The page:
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Pneumonia Risk Factors

Pulmonary illnesses can cause structural damage within the respiratory tract that diminishes the efficacy of the natural defense mechanisms described previously and can change the normal flora in the respiratory tract such that more virulent pathogens can flourish.

Pneumonia Risk Factors

Several risk factors are associated with increasing susceptibility to pneumonia. Smoking increases the risk of acquiring pneumonia by destroying both the ciliated cells and alveoli. Similarly, viral infections can damage the ciliated epithelium and alveoli; therefore, prior and ongoing viral respiratory infections can predispose a person to bacterial pneumonia. Toxic fumes, industrial smoke, and other air pollutants may also damage cilia function.

Certain comorbidities increase the likelihood of acquiring pneumonia by compromising the respiratory tract defense systems that prevent and fight infection. In addition to leaving hosts more susceptible to development of disease, these comorbidities are associated with progression to more severe disease.

Pneumonia Risk Factors

Alcoholics are at risk for developing pneumonia because while intoxicated, they have a decreased gag reflex, thus increasing the chance of aspi rating pathogens. Alcohol also weakens the immune response by restricting the mobilization of neutrophils. Consequently, community-acquired pneumonia in the chronic alcoholic is characterized by a more severe clinical course and higher mortality rate than community-acquired pneumonia in nonalcoholics.

One of the subpopulations most susceptible to pneumonia is the elderly; their decreased cough reflex and weaker immune system can delay and disrupt the response to infection. Similarly, immunocompromised people, such as AIDS patients and patients without a spleen, frequently contract pneumonia. Because of their diminished ability to fight infections, these patients are susceptible to bacterial pathogens that would not cause disease in immunocompetent patients. Patients with chronic obstructive pulmonary disease commonly have infectious exacerbations that place them at risk for developing pneumonia.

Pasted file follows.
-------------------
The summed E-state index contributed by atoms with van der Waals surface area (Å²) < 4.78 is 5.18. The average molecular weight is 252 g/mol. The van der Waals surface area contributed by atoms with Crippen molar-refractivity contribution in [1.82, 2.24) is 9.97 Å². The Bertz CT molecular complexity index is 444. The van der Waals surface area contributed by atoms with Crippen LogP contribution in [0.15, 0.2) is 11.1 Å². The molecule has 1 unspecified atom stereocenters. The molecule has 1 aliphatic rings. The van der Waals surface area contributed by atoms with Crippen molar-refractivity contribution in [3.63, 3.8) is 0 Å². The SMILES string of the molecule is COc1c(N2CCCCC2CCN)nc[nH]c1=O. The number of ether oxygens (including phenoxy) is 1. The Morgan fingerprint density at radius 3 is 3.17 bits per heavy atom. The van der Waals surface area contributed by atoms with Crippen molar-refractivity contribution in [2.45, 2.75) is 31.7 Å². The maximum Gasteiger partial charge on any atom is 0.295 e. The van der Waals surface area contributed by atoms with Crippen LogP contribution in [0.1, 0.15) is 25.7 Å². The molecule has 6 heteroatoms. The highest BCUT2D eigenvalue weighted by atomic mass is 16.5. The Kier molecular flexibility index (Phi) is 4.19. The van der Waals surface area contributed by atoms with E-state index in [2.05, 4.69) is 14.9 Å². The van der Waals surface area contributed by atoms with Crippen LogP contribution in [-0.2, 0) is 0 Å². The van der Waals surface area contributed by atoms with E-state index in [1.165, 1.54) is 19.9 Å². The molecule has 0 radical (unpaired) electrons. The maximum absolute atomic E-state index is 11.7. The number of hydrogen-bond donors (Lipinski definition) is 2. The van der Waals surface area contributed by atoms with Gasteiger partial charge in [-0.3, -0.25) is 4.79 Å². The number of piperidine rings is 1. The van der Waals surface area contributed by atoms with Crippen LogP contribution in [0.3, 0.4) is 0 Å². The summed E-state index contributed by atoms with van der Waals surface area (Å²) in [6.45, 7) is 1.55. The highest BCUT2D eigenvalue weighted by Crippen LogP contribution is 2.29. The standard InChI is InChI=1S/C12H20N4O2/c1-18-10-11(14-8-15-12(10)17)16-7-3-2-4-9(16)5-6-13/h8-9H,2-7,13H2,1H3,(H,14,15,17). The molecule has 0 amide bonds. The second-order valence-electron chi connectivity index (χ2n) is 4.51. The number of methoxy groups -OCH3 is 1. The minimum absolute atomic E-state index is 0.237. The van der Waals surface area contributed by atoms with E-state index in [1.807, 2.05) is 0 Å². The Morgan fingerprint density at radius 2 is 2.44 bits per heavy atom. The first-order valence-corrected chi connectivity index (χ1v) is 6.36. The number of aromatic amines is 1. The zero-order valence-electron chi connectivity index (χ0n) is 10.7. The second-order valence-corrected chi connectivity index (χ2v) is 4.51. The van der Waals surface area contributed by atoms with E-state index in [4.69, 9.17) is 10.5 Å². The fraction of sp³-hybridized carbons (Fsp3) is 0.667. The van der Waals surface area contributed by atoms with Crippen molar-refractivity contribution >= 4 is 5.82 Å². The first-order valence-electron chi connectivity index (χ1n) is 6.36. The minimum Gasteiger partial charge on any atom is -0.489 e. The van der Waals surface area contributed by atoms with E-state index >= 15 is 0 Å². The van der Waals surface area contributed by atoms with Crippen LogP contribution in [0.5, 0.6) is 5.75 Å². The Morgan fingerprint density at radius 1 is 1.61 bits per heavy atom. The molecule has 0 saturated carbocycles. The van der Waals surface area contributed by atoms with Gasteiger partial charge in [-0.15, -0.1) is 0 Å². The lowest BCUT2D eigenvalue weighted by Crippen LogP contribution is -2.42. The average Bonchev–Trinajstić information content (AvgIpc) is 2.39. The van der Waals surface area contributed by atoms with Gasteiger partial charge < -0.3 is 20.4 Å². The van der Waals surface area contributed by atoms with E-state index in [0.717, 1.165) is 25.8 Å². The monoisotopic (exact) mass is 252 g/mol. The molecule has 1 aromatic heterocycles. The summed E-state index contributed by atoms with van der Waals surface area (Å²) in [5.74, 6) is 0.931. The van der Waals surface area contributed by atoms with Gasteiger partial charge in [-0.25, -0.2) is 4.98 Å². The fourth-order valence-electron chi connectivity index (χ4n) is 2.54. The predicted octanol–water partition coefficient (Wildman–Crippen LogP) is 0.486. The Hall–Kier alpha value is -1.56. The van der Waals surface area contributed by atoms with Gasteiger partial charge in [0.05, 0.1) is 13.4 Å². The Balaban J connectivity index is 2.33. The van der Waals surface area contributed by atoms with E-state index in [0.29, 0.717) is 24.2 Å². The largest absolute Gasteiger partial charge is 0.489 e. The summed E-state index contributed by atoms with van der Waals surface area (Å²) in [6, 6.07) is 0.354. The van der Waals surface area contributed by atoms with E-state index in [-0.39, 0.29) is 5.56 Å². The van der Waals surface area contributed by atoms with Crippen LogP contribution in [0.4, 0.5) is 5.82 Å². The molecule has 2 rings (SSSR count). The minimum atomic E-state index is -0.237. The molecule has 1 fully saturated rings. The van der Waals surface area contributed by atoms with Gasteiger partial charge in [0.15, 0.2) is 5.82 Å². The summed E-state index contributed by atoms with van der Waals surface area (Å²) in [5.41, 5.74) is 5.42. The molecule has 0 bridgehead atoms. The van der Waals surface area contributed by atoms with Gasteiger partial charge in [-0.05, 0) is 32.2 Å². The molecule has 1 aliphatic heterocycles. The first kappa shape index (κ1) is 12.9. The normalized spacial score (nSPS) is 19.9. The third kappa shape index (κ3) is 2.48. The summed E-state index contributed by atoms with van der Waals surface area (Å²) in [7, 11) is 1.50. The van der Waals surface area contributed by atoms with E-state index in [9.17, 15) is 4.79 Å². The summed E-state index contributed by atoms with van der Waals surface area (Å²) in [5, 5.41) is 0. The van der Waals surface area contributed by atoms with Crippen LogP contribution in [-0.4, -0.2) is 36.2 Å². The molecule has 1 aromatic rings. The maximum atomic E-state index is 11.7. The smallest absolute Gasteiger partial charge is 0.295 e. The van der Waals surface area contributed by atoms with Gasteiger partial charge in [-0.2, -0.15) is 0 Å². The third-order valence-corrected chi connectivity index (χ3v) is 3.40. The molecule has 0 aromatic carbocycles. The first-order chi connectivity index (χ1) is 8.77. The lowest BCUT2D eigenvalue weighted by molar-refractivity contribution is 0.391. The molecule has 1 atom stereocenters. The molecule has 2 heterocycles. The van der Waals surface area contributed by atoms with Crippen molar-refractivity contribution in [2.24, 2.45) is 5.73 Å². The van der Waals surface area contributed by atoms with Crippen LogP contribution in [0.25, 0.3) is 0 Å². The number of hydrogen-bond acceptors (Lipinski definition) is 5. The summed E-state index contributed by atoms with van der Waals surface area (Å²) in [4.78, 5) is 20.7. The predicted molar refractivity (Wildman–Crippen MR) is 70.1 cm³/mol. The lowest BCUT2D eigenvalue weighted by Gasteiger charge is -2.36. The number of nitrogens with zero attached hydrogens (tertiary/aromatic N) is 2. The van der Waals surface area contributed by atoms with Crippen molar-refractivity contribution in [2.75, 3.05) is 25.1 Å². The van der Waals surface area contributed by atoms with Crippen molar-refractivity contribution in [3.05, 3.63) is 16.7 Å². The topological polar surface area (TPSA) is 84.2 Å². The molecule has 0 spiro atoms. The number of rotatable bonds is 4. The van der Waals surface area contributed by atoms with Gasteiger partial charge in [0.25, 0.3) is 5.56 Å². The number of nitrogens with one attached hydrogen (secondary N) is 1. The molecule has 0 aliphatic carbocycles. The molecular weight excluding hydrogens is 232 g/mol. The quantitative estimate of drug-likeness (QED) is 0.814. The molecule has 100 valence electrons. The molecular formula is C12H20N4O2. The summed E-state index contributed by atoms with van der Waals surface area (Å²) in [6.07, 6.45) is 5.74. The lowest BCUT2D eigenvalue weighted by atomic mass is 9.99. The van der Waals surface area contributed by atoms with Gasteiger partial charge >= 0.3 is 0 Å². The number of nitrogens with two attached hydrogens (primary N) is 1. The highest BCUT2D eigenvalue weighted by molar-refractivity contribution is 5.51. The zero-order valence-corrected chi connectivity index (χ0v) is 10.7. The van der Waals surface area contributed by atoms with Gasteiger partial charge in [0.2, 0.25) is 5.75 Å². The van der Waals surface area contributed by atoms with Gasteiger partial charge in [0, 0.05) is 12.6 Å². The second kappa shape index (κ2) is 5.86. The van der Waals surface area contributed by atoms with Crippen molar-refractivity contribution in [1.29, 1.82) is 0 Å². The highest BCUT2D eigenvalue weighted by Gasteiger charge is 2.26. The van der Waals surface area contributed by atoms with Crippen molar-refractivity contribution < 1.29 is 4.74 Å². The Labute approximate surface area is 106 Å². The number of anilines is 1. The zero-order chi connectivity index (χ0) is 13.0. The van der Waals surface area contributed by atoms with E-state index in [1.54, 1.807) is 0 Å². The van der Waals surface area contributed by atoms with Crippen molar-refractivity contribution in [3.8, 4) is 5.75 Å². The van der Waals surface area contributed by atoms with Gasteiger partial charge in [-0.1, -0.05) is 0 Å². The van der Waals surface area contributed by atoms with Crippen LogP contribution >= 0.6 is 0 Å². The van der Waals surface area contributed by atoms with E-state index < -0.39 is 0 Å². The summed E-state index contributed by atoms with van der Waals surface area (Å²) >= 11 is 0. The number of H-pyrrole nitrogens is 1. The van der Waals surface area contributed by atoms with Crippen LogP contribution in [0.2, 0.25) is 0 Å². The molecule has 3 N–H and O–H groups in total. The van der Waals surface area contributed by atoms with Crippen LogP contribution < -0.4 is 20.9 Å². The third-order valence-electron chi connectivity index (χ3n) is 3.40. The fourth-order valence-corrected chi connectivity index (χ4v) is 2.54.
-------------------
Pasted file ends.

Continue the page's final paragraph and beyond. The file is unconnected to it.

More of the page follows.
TABLE: Mechanisms of Resistance Against Select Antibacterial Classes, 2004

Drug Class Mechanism
Penicillins, carbapenems, and cephalosporins (,6-lactams) Expression of ,6-lactamases (which hydrolyze ,6-lactam ring) is found in both gram-negative and gram-positive bacteria, and at least 340 ,6-lactamases have been described thus far.
  Sophisticated restructuring of the penicillin-binding proteins (PBPs) can result in penicillin resistance.
  Modifications in outer-membrane permeability can limit efficacy of the ,6-lactams.
Macrolides and ketolides Alterations in the ribosomal binding site may be plasmid- or chromosomally mediated.
  Enzymatic modification of 50S ribosome target.
  Alterations in antibiotic transport (overexpression of efflux pumps) that expel antibiotics out of the bacterium.
  Production of enzymes that inactivate the antibiotic (e.g., hydrolysis by esterases) limits their efficacy.
  Decreased permeability limits the intracellular concentration.
Fluoroquinolones Mutations in genes coding for DNA gyrase and/or DNA topoisomerase IV decrease susceptibility.
  Overexpression of efflux pumps expels fluoroquinolones from the bacterium.
Tetracyclines Resistance to the tetracyclines can develop rapidly via the selection of isolates that lack permeability to the drug.
  Changes in the bacterial cell membrane that prevent accumulation of the drug within the cell (efflux).
  Production of enzymes that protect the ribosome complex limits efficacy of tetracyclines.
Glycopeptides Modification of the D-alanyl-D-alanine components of the cell wall into D-alanyl-D-lactate components decreases susceptibility to glycopeptides.

In children, the major risk factor for developing pneumonia is prior, usually viral infection of the upper respiratory tract. The tremendous increase in secretions, an increase in the density of colonizing bacteria, and impairment of the mucociliary apparatus lead to aspiration and pneumonia.

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